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THIS final volume of our series advances in date but little from the preceding one. The narrative of Thomas Huxley, which is given here, belongs with the class of great scientific autobiographies described in the previous volume as having sprung from the keen scientific awakening of the 1850's and 60's. So too we might place the story of Ernest Renan with those of the men whose hearts were rent by the religious struggle of those days. But Huxley and Renan are only the earliest speakers in the present volume. Beyond them we come to autobiographers of our own generation, some of them still living, and others only very recently passed from among us.

Moreover, even with Huxley and Renan we get a much more modern air than with the earlier thinkers whom they resemble. Huxley took up the ideas of evolution where Darwin left them. Huxley was the fighting scientist of the 1860's and 70's, the arguer who hammered home the proofs and made all men see what Darwin had only quietly announced. Even in his autobiography Huxley is still fighting. He tells us that he writes it so men cannot misrepresent him after he is dead. There is a familiar tone about this that may win the reader to a smile as he looks back through Haydon and Rousseau and all the other autobiographers until he reaches old Sir Thomas Bodley, the first Englishman of them all, who also adopted this particular excuse for satisfying the natural human impulse to talk about himself.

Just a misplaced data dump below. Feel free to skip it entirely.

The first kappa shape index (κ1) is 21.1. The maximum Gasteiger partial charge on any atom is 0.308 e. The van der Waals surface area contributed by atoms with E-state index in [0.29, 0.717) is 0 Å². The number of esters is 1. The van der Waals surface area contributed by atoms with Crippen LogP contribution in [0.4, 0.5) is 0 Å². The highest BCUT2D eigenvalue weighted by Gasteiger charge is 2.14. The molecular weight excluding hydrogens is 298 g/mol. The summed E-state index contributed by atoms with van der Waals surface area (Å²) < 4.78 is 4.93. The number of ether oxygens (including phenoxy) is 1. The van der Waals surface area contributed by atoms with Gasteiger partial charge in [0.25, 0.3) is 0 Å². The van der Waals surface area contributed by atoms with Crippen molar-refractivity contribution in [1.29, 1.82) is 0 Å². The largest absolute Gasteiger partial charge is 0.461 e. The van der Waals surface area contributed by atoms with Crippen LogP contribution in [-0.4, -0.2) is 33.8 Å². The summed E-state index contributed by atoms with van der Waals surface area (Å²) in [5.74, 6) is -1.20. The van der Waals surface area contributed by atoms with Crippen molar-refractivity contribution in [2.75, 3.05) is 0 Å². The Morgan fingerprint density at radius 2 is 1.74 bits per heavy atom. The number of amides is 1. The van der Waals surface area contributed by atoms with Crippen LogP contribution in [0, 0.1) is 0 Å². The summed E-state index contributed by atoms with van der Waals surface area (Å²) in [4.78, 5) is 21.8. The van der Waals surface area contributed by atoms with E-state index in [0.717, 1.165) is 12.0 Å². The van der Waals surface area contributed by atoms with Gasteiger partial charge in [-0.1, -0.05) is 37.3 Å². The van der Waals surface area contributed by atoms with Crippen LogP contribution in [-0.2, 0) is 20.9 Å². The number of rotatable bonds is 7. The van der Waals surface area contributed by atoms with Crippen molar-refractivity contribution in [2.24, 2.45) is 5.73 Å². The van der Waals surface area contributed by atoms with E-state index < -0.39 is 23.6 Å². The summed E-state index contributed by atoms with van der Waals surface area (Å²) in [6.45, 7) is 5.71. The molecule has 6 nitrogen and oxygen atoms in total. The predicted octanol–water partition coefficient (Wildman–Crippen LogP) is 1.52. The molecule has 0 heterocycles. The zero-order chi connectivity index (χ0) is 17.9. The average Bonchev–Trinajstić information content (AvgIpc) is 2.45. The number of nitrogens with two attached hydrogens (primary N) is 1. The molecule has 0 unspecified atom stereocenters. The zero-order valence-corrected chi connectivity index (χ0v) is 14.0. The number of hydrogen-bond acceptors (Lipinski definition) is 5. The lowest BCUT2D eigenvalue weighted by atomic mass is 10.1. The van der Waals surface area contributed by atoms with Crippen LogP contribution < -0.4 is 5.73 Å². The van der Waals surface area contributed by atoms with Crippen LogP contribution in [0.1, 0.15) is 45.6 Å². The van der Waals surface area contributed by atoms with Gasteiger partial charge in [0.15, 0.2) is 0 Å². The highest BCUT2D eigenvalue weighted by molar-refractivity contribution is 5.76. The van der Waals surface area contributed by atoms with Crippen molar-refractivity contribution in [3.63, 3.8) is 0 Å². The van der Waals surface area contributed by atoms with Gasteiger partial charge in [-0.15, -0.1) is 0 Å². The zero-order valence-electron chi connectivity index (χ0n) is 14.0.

Renan, though he at first took exact religious doctrines as seriously as Newman or Mlle. de Guerin, yet in the last analysis concluded to accept life more cheerfully. He resolved to live and work with what he knew, rather than with all that

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